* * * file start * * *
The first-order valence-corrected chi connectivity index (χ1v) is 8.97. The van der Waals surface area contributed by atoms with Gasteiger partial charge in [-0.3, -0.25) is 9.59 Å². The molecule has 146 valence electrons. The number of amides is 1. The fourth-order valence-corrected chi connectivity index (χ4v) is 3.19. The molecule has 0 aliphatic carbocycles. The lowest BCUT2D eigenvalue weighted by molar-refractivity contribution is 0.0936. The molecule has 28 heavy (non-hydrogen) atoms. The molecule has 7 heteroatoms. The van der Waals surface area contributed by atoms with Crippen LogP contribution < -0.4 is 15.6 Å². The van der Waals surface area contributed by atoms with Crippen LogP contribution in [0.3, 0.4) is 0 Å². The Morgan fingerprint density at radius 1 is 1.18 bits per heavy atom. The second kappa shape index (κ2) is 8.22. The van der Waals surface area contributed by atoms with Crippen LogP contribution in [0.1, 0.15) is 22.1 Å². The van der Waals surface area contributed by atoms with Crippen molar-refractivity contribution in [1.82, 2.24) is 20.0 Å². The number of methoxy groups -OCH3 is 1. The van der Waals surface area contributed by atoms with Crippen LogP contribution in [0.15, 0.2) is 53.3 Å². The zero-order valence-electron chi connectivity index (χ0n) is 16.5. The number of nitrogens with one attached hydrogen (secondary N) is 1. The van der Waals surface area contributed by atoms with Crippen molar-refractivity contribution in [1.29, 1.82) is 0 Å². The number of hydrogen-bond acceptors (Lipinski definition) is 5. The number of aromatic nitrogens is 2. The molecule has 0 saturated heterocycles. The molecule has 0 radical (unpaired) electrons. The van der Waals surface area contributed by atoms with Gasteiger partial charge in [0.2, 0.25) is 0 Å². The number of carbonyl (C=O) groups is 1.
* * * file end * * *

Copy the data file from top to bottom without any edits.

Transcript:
The first-order valence-corrected chi connectivity index (χ1v) is 8.97. The van der Waals surface area contributed by atoms with Gasteiger partial charge in [-0.3, -0.25) is 9.59 Å². The molecule has 146 valence electrons. The number of amides is 1. The fourth-order valence-corrected chi connectivity index (χ4v) is 3.19. The molecule has 0 aliphatic carbocycles. The lowest BCUT2D eigenvalue weighted by molar-refractivity contribution is 0.0936. The molecule has 28 heavy (non-hydrogen) atoms. The molecule has 7 heteroatoms. The van der Waals surface area contributed by atoms with Crippen LogP contribution < -0.4 is 15.6 Å². The van der Waals surface area contributed by atoms with Crippen LogP contribution in [0.3, 0.4) is 0 Å². The Morgan fingerprint density at radius 1 is 1.18 bits per heavy atom. The second kappa shape index (κ2) is 8.22. The van der Waals surface area contributed by atoms with Crippen LogP contribution in [0.1, 0.15) is 22.1 Å². The van der Waals surface area contributed by atoms with Crippen molar-refractivity contribution in [1.82, 2.24) is 20.0 Å². The number of methoxy groups -OCH3 is 1. The van der Waals surface area contributed by atoms with Crippen LogP contribution in [0.15, 0.2) is 53.3 Å². The zero-order valence-electron chi connectivity index (χ0n) is 16.5. The number of nitrogens with one attached hydrogen (secondary N) is 1. The van der Waals surface area contributed by atoms with Crippen molar-refractivity contribution in [1.29, 1.82) is 0 Å². The number of hydrogen-bond acceptors (Lipinski definition) is 5. The number of aromatic nitrogens is 2. The molecule has 0 saturated heterocycles. The molecule has 0 radical (unpaired) electrons. The van der Waals surface area contributed by atoms with Gasteiger partial charge in [0.2, 0.25) is 0 Å². The number of carbonyl (C=O) groups is 1.